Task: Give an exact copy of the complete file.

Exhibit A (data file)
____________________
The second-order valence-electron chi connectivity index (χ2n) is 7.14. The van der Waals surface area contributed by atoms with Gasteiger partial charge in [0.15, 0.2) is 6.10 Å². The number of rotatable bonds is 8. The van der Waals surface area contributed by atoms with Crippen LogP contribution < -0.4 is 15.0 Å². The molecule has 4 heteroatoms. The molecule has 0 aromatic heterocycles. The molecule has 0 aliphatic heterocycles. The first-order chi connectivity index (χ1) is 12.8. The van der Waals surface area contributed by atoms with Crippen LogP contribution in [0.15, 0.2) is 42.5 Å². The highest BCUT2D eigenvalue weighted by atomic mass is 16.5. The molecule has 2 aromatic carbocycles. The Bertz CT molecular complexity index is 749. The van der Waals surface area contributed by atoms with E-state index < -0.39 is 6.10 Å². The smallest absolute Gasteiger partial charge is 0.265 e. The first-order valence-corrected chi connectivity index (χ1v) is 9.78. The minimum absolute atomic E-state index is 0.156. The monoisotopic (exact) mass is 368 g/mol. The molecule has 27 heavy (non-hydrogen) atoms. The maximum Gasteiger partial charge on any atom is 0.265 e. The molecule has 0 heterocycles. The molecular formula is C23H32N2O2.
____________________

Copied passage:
The second-order valence-electron chi connectivity index (χ2n) is 7.14. The van der Waals surface area contributed by atoms with Gasteiger partial charge in [0.15, 0.2) is 6.10 Å². The number of rotatable bonds is 8. The van der Waals surface area contributed by atoms with Crippen LogP contribution < -0.4 is 15.0 Å². The molecule has 4 heteroatoms. The molecule has 0 aromatic heterocycles. The molecule has 0 aliphatic heterocycles. The first-order chi connectivity index (χ1) is 12.8. The van der Waals surface area contributed by atoms with Crippen LogP contribution in [0.15, 0.2) is 42.5 Å². The highest BCUT2D eigenvalue weighted by atomic mass is 16.5. The molecule has 2 aromatic carbocycles. The Bertz CT molecular complexity index is 749. The van der Waals surface area contributed by atoms with E-state index < -0.39 is 6.10 Å². The smallest absolute Gasteiger partial charge is 0.265 e. The first-order valence-corrected chi connectivity index (χ1v) is 9.78. The minimum absolute atomic E-state index is 0.156. The monoisotopic (exact) mass is 368 g/mol. The molecule has 27 heavy (non-hydrogen) atoms. The maximum Gasteiger partial charge on any atom is 0.265 e. The molecule has 0 heterocycles. The molecular formula is C23H32N2O2.